The Founding of the American Legion
Paris March 1919
The American Legion was founded in 1919 by veterans returning from Europe after World War I and was chartered by Congress in the same year as a patriotic, war-time veterans organization, devoted to mutual helpfulness. It is headquartered in Indianapolis, Indiana and also has offices in Washington D.C. It is a not-for-profit community-service organization which now numbers nearly 3 million members, men and women, in nearly 15,000 American Legion posts worldwide. Paris Post #1 is one of those posts.
Attendees at the First American Legion Caucus in Paris in March 1919
Plaque at Site of First American Legion Caucus in Paris
The American Legion’s Post Officers Guide recounts the organization’s founding: "A group of twenty officers who served in the American Expeditionary Forces (A.E.F.) in France in World War I is credited with planning the Legion. A.E.F. Headquarters asked these officers to suggest ideas on how to improve troop morale. One officer, Lieutenant Colonel Theodore (Ted) Roosevelt, Jr., proposed an organization of veterans. In 1919, this group formed a temporary committee and selected several hundred officers who had the confidence and respect of the whole army. When the first organization meeting took place in Paris in March, 1919, about 1,000 officers and enlisted men attended. The meeting, known as the Paris Caucus, adopted a temporary constitution and the name “The American Legion”. It also elected an executive committee to complete the organization’s work. It considered each soldier of the A.E.F. a member of the Legion. The executive committee named a subcommittee to organize veterans at home in the U.S. The Legion held a second organizing caucus in St. Louis, Missouri, in May 1919.”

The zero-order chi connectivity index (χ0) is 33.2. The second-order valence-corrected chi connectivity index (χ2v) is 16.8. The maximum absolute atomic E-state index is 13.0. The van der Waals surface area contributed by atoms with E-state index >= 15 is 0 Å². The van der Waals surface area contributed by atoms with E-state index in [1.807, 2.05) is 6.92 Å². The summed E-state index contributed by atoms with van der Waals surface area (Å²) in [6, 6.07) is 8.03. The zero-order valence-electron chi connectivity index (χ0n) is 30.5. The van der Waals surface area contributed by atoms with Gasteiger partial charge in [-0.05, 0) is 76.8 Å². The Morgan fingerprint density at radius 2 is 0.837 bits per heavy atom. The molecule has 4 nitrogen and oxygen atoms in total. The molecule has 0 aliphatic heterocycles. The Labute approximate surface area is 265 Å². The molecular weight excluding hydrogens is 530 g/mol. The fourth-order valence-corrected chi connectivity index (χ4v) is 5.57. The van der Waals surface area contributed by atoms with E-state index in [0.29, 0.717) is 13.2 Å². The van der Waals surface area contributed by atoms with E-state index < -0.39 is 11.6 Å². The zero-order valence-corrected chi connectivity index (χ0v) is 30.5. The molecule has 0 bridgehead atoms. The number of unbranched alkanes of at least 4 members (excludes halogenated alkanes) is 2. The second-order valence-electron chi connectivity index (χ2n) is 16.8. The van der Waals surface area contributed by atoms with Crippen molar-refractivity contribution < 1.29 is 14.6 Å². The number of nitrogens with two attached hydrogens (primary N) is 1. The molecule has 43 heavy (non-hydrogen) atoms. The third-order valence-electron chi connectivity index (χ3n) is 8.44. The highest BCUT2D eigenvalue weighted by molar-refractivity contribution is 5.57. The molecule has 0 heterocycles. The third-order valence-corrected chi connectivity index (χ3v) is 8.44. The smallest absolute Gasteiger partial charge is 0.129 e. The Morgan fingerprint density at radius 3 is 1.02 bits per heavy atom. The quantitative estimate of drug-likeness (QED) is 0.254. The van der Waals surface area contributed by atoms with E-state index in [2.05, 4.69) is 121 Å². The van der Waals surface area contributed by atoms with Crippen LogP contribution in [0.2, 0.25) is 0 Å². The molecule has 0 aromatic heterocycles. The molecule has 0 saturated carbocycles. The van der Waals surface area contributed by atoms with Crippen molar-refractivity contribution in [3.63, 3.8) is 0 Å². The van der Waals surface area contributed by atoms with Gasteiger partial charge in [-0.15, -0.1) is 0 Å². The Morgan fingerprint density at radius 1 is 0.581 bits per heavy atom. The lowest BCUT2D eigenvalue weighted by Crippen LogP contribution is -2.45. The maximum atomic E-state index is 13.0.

There was a race to see which post would be the first to be chartered by the American Legion and Paris Post #1 was left behind. Its application for a charter was approved in November 1919 and the charter was dated December 13, 1919. In the meantime a number of posts in the US received their charters. As is confirmed by The National Library of the American Legion and its official supporting documents, the first post of the American Legion is George Washington Post 1 in Washington, D.C. Organized March 7, 1919, it obtained the first charter issued to any post of The American Legion on May 19, 1919.
Note: In subsequent meeting in New York, Ted Roosevelt was nominated to become the Legion’s first national commander but declined to accept the nomination. He went on to become an American political and business leader. He was a Medal of Honor recipient who fought in both World War I and World War II. He was the eldest son of President Theodore Roosevelt. He served as Assistant Secretary of the Navy, Governor of Puerto Rico (1929-32) Governor-General of the Philippines (1932-33), Chairman of the Board of the American Express Company, and Vice-President at Doubleday Books, and as a Brigadier General in the United States Army. He died in France during the World War II on July 12, 1944 and is buried in the American Cemetery in Normandy.
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